Oh, and where the League of Assassins is concerned, can Talia be far behind? She’s apparently an old associate of Peter Gambi’s–we were getting broad hints that there was a lot more to Gambi and his past than was apparent–and she had been sent to Suicide Slum to kill Merlyn for his past transgressions, having learned that the Archer had been retained by the 100 to eliminate Black Lightning. Much of this issue is built around framing flashbacks, expanding on some moments that happened in the first issue. In the present, however, Black Lightning is on the hunt for Joey Toledo, who had helped to set him up with the 100. He’s unaware that Merlyn has entered the game, and so he gets surprised and taken out after flattening Toledo and all of his hoods.

But it turns out that not only does Merlyn report only to the head of the 100, but he’s also one of those arrogant artistes who doesn’t want to despoil his art by slaying a defeated foe. So he gives Black Lightning a five minute head start before the hunt begins. Lightning, for his part, doesn’t need any five minutes, and immediately starts punching. And we get a nice (if sparse) action sequence in which Lightning is able to hold his own against Merlyn and eventually succeeds in knocking him out by catching him in the blast of one of his own explosive arrows, which Lightning is able to detonate in midair with a well-thrown makeshift javelin. Joey Toledo is amazed and terrified that Lightning has just taken out a guy who went toe-to-toe with the Justice League en masse.

But at this point, Talia appears, and attempt to finish Merlyn off for good, just as the archer comes to and in turn attempts to kill off Black Lightning with his last arrow. The end result is that his shot goes wild, finishing off Joey Toledo instead, and Merlyn is able to make good his escape while Lightning is busy keeping Talia from shooting him in the back as he jets away. The underlying question of the issue is the pull of violence that Pierce feels–he has no choice but to meet violence with violence as Black Lightning as more peaceful means simply do not get the job done. But he’s simultaneously concerned that he’s becoming too used to the violence, indeed, enjoying it. This conflict is what served to transform Pierce over the course of a number of issues from a vigilante into a more altruistic hero. Sadly, I would miss out on most of that journey, as this was the last issue of BLACK LIGHTNING that I was ever able to acquire during its original run.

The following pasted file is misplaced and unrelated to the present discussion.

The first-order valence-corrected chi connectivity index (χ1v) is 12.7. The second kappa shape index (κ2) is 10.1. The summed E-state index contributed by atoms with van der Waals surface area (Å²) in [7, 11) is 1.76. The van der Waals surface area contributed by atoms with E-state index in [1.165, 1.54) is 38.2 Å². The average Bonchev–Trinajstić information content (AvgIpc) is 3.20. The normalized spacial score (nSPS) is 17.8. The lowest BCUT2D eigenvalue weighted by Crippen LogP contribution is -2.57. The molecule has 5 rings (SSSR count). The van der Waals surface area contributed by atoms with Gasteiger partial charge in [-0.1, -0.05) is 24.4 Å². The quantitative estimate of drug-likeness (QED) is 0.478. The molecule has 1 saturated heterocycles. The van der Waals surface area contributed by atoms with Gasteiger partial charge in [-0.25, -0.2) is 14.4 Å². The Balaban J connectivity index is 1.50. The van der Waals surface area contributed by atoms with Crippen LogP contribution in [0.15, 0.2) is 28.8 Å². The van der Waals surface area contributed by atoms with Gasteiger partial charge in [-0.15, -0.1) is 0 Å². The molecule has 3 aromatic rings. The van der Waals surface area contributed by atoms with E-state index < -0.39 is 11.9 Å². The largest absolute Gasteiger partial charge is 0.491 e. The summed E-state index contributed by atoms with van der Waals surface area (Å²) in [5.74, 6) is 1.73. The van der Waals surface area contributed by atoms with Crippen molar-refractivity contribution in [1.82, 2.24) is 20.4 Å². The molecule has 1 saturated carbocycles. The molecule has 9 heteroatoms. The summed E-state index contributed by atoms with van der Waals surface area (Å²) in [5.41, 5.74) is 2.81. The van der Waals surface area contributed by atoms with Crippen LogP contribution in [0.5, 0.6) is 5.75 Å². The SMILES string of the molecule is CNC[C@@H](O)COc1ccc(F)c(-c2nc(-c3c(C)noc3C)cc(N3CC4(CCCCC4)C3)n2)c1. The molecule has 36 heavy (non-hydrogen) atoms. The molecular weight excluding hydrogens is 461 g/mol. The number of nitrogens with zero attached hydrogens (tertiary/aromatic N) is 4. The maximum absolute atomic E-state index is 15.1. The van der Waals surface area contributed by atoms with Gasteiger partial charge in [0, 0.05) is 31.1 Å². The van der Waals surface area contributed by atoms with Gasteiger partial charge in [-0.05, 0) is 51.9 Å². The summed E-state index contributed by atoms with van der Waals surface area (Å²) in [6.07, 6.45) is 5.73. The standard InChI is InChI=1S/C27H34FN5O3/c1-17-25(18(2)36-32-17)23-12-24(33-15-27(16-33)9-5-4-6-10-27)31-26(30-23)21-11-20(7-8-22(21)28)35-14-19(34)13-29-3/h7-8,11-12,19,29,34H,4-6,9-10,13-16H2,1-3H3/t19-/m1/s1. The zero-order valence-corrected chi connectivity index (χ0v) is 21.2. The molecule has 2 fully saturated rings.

4 thoughts on “BHOC: BLACK LIGHTNING #2

  1. “how it interfaced with the rest of what wasn’t then quite a DC Universe.” You funny in your Marvel fan-boy perspective. The data says the “DC Universe” (different comics titles from a publisher interacting with each other) predates the Marvel “Universe” by any criteria you care to come up with, both in precedent and frequency of use.


  2. Wow, this might have been the first published rendering Trevor did of Batman. And I like it. I can see the starting point. He’s done some great stuff on the character since. And Talia’s father, years later.

    I like the layering of inter-company continuity pointed out in this. Immersed in the established universe. If all of that other stuff matters to the reader, than this should, too, approach.

    As Trevor honed his craft, he did keep some of the ideas tried here. Certain angles, head & figure poses, facial expressions. Very cool to see all of this early work.


  3. Trevor Von Eeden was only 17 when he drew this! Quite accomplished work already. DC was kind enough to get him an experienced inker, which surely didn’t hurt.

    Liked by 1 person

  4. Sparse backgrounds yes, but when I got this issue I wasn’t looking at the backgrounds, just the action.
    One of the things I liked about this series was that Inspector Henderson was one of the first “I hate superheroes/vigilantes” characters to make criticisms with some substance — that Black Lightning, having no legal sanction, is just a thug committing multiple cases of assault, battery and breaking and entering. That was refreshing.